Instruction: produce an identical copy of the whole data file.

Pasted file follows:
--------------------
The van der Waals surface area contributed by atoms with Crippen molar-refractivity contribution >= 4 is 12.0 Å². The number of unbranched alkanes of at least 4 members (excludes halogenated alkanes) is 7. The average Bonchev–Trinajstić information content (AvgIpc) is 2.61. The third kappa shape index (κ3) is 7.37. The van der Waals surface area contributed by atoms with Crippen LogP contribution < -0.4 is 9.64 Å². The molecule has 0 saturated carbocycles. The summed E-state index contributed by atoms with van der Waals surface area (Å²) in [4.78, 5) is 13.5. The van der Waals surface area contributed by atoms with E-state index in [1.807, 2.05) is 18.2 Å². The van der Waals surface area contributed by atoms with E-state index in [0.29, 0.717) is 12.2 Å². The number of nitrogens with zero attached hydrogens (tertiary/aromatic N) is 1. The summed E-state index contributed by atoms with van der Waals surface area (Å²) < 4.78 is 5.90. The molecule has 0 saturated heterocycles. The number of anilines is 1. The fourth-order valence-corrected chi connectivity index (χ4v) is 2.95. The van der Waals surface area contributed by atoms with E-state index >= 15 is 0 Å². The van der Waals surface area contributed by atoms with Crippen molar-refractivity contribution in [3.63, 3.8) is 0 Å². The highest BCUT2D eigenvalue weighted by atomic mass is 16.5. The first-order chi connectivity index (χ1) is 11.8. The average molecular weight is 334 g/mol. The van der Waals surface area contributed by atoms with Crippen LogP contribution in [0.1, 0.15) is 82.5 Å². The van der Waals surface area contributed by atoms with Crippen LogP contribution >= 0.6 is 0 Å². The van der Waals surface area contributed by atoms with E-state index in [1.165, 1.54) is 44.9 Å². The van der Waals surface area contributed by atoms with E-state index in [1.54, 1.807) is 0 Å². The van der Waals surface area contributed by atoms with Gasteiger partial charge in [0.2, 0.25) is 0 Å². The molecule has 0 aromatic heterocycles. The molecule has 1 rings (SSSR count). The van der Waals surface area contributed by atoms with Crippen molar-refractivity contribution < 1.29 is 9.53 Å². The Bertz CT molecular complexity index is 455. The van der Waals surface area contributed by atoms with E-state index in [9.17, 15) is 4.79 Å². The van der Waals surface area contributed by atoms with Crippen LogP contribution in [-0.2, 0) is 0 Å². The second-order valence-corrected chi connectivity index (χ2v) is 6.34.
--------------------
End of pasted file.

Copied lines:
The van der Waals surface area contributed by atoms with Crippen molar-refractivity contribution >= 4 is 12.0 Å². The number of unbranched alkanes of at least 4 members (excludes halogenated alkanes) is 7. The average Bonchev–Trinajstić information content (AvgIpc) is 2.61. The third kappa shape index (κ3) is 7.37. The van der Waals surface area contributed by atoms with Crippen LogP contribution < -0.4 is 9.64 Å². The molecule has 0 saturated carbocycles. The summed E-state index contributed by atoms with van der Waals surface area (Å²) in [4.78, 5) is 13.5. The van der Waals surface area contributed by atoms with E-state index in [1.807, 2.05) is 18.2 Å². The van der Waals surface area contributed by atoms with E-state index in [0.29, 0.717) is 12.2 Å². The number of nitrogens with zero attached hydrogens (tertiary/aromatic N) is 1. The summed E-state index contributed by atoms with van der Waals surface area (Å²) < 4.78 is 5.90. The molecule has 0 saturated heterocycles. The number of anilines is 1. The fourth-order valence-corrected chi connectivity index (χ4v) is 2.95. The van der Waals surface area contributed by atoms with E-state index >= 15 is 0 Å². The van der Waals surface area contributed by atoms with Crippen molar-refractivity contribution in [3.63, 3.8) is 0 Å². The highest BCUT2D eigenvalue weighted by atomic mass is 16.5. The first-order chi connectivity index (χ1) is 11.8. The average molecular weight is 334 g/mol. The van der Waals surface area contributed by atoms with Crippen LogP contribution in [0.1, 0.15) is 82.5 Å². The van der Waals surface area contributed by atoms with Crippen LogP contribution >= 0.6 is 0 Å². The van der Waals surface area contributed by atoms with E-state index in [1.165, 1.54) is 44.9 Å². The van der Waals surface area contributed by atoms with E-state index in [1.54, 1.807) is 0 Å². The van der Waals surface area contributed by atoms with Gasteiger partial charge in [0.2, 0.25) is 0 Å². The molecule has 0 aromatic heterocycles. The molecule has 1 rings (SSSR count). The van der Waals surface area contributed by atoms with Crippen molar-refractivity contribution < 1.29 is 9.53 Å². The Bertz CT molecular complexity index is 455. The van der Waals surface area contributed by atoms with E-state index in [9.17, 15) is 4.79 Å². The van der Waals surface area contributed by atoms with Crippen LogP contribution in [-0.2, 0) is 0 Å². The second-order valence-corrected chi connectivity index (χ2v) is 6.34.